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U.S., U.K. launch new round of joint strikes on Houthi targets in Yemen


U.S., U.K. launch new round of joint strikes on Houthi targets in Yemen

U.S. and U.K. military forces late Saturday night launched joint airstrikes on Iranian-backed Houthi targets in Yemen, officials announced.

The airstrikes come one day after the U.S. launched retaliatory airstrikes on more than 85 targets of Iran’s Islamic Revolutionary Guard Corps and its affiliated militias in Syria and Iraq in response to last weekend’s drone strike on a Jordanian base which killed three U.S. service members.

Defense Secretary Lloyd Austin said in a statement that “this collective action sends a clear message to the Houthis that they will continue to bear further consequences if they do not end their illegal attacks on international shipping and naval vessels.”

The militaries of Australia, Bahrain, Canada, Denmark, the Netherlands and New Zealand also provided support, according to a joint statement released on behalf of all nations involved in Saturday’s actions.

The strikes struck 36 Houthi targets at 13 locations in Yemen “in response to the Houthis’ continued attacks against international and commercial shipping as well as naval vessels transiting the Red Sea,” the statement said. The strikes hit Houthi weapons storage facilities, air defense, missile and radar systems.

“Our aim remains to de-escalate tensions and restore stability in the Red Sea but let us reiterate our warning to Houthi leadership: we will not hesitate to continue to defend lives and the free flow of commerce in one of the world’s most critical waterways in the face of continued threats,” the statement said. 

Saturday night’s airstrikes also came in addition to self-defense strikes earlier Saturday evening on six Houthi anti-ship cruise missiles that were being prepared for launch against ships in the Red Sea, U.S. Central Command said.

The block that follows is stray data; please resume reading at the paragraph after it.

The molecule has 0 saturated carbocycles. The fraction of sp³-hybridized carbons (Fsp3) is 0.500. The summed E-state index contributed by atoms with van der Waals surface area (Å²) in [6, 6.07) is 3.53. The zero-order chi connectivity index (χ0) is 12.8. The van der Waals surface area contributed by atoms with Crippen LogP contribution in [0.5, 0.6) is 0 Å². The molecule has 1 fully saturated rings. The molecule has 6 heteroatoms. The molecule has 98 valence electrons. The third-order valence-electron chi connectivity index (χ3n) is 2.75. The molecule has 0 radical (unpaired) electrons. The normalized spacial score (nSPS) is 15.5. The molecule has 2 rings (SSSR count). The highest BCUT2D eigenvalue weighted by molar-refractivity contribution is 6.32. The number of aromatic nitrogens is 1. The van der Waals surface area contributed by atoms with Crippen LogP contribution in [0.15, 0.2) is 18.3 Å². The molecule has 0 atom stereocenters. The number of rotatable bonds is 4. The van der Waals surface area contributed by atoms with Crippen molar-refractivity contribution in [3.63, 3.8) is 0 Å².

A U.S. defense official told CBS News that, since Friday’s U.S. strikes in Iraq and Syria, there has been one attack on U.S. forces. In that attack, multiple rockets targeted U.S. forces based at the Mission Support Site Euphrates in Syria, but there were no reports of injuries or damage.

There have been 167 attacks by Iranian-backed groups on U.S. forces in Iraq, Syria and Jordan since Oct 17 of last year.  

Saturday night’s assault is the third time since Jan. 11 that the U.S. and U.K. have taken part in joint airstrikes after Yemen-based Houthi militants in November began launching dozens of attacks on commercial and naval vessels in the Red Sea. The Houthis, who control large swaths of Yemen, launched their attacks in an act of solidarity with the Hamas militants who invaded southern Israel on Oct. 7, killing more than 1,200 people and as retaliation against Israel’s offensive in Gaza, which officials in the Hamas-run enclave say has killed more than 26,000 people. The Hamas-run Gaza Health Ministry does not distinguish between the deaths of civilians and fighters. Israeli Defense Forces claims it has killed about 9,000 Hamas fighters, and that it has tried to limit civilian deaths.

The Houthi attacks have had a drastic impact on international shipping routes. In December, BP said it was halting oil shipments through the Red Sea, pushing oil prices higher in recent weeks, while furniture giant Ikea warned of possible product shortages. Carnival this week announced it was rerouting 12 of its cruise ships to avoid the Red Sea.

Last month, the Biden administration declared the Houthis to be a “specially designated global terrorist group,” reversing part of an earlier decision by the State Department in February 2021 that had removed that designation.

Houthis demonstrate against USA and Israel in Sanaa
A soldier of the Iran-backed Houthi militia takes part in a demonstration against the U.S. and Israel on Feb. 2, 2024, in Sanaa, Yemen.  

Osamah Yahya/picture alliance via Getty Images

— David Martin, Eleanor Watson and Kate Gibson contributed to this report.

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